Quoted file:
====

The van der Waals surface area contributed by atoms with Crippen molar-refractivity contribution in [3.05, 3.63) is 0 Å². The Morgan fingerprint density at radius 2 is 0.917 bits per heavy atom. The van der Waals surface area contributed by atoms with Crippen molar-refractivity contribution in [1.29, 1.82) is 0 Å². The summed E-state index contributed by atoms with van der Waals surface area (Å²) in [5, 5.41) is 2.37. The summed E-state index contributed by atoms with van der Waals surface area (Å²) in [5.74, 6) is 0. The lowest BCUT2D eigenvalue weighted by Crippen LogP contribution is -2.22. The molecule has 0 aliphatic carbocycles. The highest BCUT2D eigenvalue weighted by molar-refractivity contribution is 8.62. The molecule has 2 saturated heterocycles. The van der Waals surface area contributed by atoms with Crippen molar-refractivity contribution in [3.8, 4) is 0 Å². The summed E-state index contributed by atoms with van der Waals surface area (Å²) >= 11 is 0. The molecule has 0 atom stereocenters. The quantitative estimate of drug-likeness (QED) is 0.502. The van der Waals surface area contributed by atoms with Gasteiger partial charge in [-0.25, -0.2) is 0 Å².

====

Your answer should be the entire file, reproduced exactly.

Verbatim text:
The van der Waals surface area contributed by atoms with Crippen molar-refractivity contribution in [3.05, 3.63) is 0 Å². The Morgan fingerprint density at radius 2 is 0.917 bits per heavy atom. The van der Waals surface area contributed by atoms with Crippen molar-refractivity contribution in [1.29, 1.82) is 0 Å². The summed E-state index contributed by atoms with van der Waals surface area (Å²) in [5, 5.41) is 2.37. The summed E-state index contributed by atoms with van der Waals surface area (Å²) in [5.74, 6) is 0. The lowest BCUT2D eigenvalue weighted by Crippen LogP contribution is -2.22. The molecule has 0 aliphatic carbocycles. The highest BCUT2D eigenvalue weighted by molar-refractivity contribution is 8.62. The molecule has 2 saturated heterocycles. The van der Waals surface area contributed by atoms with Crippen molar-refractivity contribution in [3.8, 4) is 0 Å². The summed E-state index contributed by atoms with van der Waals surface area (Å²) >= 11 is 0. The molecule has 0 atom stereocenters. The quantitative estimate of drug-likeness (QED) is 0.502. The van der Waals surface area contributed by atoms with Gasteiger partial charge in [-0.25, -0.2) is 0 Å².